'Just coffee first?' my client asks. That's how we always start. We have known each other for a long time and every time we see each other we start by catching up. This time, his question soon arises: whether I can capture his working life as an urban designer and planner, a period of about 40 years, in a number of images. He explains his question in more detail and I get enthusiastic, because this is where my experience in spatial planning projects and my photography come together.
It will turn out to be one of my best photo assignments so far.
Many conversations follow. Conversations about his vision, his motives, his inspirations and, what later turns out to be most important, his dilemmas in spatial planning. Slowly the essence of his assignment becomes clearer to me. His dilemmas stick with me. How can I visualise them?
We look up on those first images. We talk about the contradictions in space, the diverging interests and the dilemmas that you encounter as an urban planner / planner in the broad playing field of spatial planning. He says that not everything is always based on quality. But that the chaos of the dilemmas can ensure that you still find the right way, so that we all improve a little. He calls this a 'constant challenge'.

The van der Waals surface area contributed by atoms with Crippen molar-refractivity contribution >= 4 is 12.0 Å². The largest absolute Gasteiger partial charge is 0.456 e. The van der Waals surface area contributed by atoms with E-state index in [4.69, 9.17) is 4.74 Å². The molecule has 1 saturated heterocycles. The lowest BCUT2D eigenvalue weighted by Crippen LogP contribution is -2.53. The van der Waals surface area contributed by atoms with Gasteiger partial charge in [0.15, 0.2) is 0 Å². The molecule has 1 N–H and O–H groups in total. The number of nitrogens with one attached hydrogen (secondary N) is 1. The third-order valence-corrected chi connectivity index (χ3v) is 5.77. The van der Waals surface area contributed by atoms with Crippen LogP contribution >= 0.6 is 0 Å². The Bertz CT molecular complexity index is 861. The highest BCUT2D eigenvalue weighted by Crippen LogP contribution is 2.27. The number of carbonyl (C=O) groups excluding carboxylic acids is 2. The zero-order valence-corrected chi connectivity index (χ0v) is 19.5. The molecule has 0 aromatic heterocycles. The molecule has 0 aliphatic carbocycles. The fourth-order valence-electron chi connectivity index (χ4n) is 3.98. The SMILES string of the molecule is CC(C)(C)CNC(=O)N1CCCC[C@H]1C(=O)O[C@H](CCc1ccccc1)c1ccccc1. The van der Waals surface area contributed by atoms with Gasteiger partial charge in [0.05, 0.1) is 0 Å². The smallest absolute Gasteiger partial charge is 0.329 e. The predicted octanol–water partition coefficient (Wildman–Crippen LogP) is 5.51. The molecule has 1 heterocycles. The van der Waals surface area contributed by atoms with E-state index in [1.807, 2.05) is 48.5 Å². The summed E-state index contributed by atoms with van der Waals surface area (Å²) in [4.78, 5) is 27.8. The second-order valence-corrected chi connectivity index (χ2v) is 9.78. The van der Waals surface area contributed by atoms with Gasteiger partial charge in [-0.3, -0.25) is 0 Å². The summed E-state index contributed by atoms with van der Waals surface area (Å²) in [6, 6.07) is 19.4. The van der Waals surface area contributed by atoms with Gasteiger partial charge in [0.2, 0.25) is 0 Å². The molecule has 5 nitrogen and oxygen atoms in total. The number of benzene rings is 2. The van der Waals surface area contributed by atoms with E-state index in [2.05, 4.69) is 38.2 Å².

Ultimately, those beautiful conversations are leading in my creative process of making images. Images that reflect the dilemmas in spatial planning, images that always evoke new viewpoints, images that always show something different: urbanity, the countryside, the dilemmas between the windmills and the protection of nature reserves. But above all images that feed and support the conversation about spatial planning. Because that becomes increasingly clear to me in the conversations with this client: how important it is to capture the dilemmas at all: 'The images are so necessary to tell that story and automatically evoke all kinds of questions and discussions', according to the client.
The presentation takes place in his office. I couldn't say it more beautiful than him: 'if you think you know what you see, it appears that it is something else again.'
What started with coffee, ended in a beautiful visual story about 40 years of spatial planning in the Netherlands - including the questions and discussions that go with it.